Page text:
Swanson presented him with a U.S. flag that had flown above the Capitol in Springfield and had a certificate of authenticity.

The event also included patriotic cupcakes, juice and some music, including “Over There.”

“It was all of you in here that were willing to put on the uniform and serve for us,” Swanson told the crowd.

Robert Connelly: (309) 343-7181, ext. 266; rconnelly@register-mail.com; @RConnelly_

State Representative Dan Swanson co-sponsored House Joint Resolution 124 to adopt a revenue estimate to begin the budgeting process for fiscal year 2019.

“All legislators pledge an oath to follow the US and State Constitution when sworn in to office.  Our State Constitution mandates the Illinois General Assembly set a revenue estimate to ensure state government doesn’t spend more than we anticipate bringing in,” said Rep. Swanson on Friday.  “It is no different then our own household budgets, where we look at our income and base a budget from there.”

House Joint Resolution 124 adopts a revenue estimate of $37.672 billion for fiscal year 2019, based on the estimate provided by the Commission on Government Forecasting and Accountability (COGFA).

A revenue estimate is required by state law:

The House and Senate by joint resolution shall adopt or modify such estimates as may be appropriate. The joint resolution shall constitute the General Assembly’s estimate, under paragraph B of Section 2 of Article VIII of the Constitution, of funds estimated to be available during the next fiscal year (25 ILCS 155/4(a))

It is also required by Subsection (b) of Section 2 of Article VIII of the Constitution of Illinois:

Appropriations for a fiscal year shall not exceed funds estimated by the General Assembly to be available during that year.

“I feel strongly that we need to take our Constitutional Mandate seriously. And adopt a revenue estimate as was done in 2011, the last time Speaker Madigan followed the Constitution on this issue,” Swanson continued.
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Lauryn Russell with Rep. Dan Swanson on the House Floor when she served as an Honorary Page in the Illinois House in November 2017.



State Representative Dan Swanson (R-Alpha) passed the “Lauryn Russell Lyme Disease Prevention & Protection Law” through the Illinois House on Friday to allow physicians to prescribe more aggressive treatment for Lyme Disease without the fear of disciplinary action.


“After local families reported these problems to me with treatment of Lyme Disease, I felt compelled to act on behalf of my constituents,” said Rep. Swanson.  “The Russell’s family story is just one of many by those effected by Chronic Lyme Disease.”

The legislation was inspired by Lauryn Russell, a 12-year-old student from Mercer County, who has Lyme Disease and has had to seek treatment out of state due to potential disciplinary action that could be taken against her Illinois physician for treating Lauryn’s post-treatment Lyme Disease Syndrome (PTLDS) or Chronic Lyme Disease.  Advocates for Lyme Disease sufferers say the current recommended treatment of the disease, 10 to 21 days of antibiotics, is insufficient for people with advanced or chronic levels of the disease.  Nine states have enacted similar legislation including: Iowa, California, Connecticut, Rhode Island, New York, Massachusetts, Vermont, New Hampshire and Virginia.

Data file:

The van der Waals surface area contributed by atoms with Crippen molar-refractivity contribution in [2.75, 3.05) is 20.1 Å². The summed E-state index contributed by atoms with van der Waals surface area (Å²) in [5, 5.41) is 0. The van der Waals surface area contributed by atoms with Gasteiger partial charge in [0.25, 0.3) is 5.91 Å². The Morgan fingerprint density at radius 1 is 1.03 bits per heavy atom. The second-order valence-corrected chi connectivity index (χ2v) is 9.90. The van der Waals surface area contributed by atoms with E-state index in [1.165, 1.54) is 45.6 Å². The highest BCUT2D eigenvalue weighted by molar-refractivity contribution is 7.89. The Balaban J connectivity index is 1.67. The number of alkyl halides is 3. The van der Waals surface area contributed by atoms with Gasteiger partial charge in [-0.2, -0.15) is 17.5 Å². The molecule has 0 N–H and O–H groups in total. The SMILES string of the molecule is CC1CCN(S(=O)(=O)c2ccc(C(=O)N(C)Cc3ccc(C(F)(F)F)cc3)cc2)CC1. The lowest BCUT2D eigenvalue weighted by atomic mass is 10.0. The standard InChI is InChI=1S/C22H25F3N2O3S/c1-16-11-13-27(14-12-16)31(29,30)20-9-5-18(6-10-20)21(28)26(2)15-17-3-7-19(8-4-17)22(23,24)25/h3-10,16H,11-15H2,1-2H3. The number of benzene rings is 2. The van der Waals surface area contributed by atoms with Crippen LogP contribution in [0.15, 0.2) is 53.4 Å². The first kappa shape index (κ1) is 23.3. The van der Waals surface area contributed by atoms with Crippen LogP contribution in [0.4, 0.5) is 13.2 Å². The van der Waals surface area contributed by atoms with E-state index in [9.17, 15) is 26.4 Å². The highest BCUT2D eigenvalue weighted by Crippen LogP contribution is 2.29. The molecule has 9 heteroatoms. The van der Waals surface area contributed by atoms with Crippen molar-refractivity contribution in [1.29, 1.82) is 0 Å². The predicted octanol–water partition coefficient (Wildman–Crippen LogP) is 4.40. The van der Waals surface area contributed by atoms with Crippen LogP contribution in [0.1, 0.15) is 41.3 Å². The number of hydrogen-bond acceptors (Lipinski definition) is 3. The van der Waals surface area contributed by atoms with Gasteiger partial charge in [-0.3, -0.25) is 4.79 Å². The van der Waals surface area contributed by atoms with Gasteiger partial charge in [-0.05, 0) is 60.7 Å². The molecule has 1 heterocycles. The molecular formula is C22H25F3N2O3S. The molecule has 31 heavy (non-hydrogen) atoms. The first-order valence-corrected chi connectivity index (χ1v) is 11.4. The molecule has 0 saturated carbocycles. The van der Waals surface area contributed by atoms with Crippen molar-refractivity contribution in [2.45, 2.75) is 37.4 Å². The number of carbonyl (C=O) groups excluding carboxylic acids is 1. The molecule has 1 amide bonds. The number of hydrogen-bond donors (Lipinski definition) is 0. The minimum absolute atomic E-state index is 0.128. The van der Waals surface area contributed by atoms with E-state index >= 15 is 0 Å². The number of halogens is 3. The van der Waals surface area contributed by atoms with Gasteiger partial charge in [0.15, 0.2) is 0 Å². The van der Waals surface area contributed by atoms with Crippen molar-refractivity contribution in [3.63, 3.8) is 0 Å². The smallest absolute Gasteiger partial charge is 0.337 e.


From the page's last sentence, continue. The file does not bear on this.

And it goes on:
State Representative Dan Swanson passed legislation through the Illinois House to allow indigent homeless veterans one free complete copy of their patient records if those records are being used in support of a claim for federal Veterans’ disability benefits.

“For Veterans applying for federal disability benefits, the cost of copies of their own medical files can be cost-prohibitive for Veterans of little to no means,” said Rep. Swanson.  “Hopefully, this bill will help remove one more barrier to those Veterans receiving benefits to which they are entitled and well-deserved.”

Swanson, a US Army and Illinois Army National Guard Veteran, served as Superintendent of the Henry County Veterans Assistance Commission providing financial aid and transportation services to Iowa City, Iowa Veterans Hospital for Henry County Veterans.  From December 1 2013 to November 30, 2014, 16 volunteer drivers drove over 47,000 miles, made 219 trips to Iowa City VA Center and transported 667 veterans for medical care.  In that role, Swanson also provided financial assistance to veterans to assist paying utility, rent and purchase food.      

House Bill 4848 passed unanimously in the Illinois House on April 20 and will now proceed to the Illinois Senate.  Proponents of the legislation included the Veterans of Foreign Wars (VFW), Illinois State Medical Society (ISMS), National Association of Social Workers (NASW) and the Chicago Coalition for the Homeless.

Swanson also passed House Bill 4849 last week, a bill ensuring that the Illinois Department of Military Affairs (IDMA) is within full compliance with federal laws pertaining to distribution of funds for the purposes of capital improvements and rehabilitation construction costs.  HB 4849 also passed unanimously and is now in the Illinois Senate.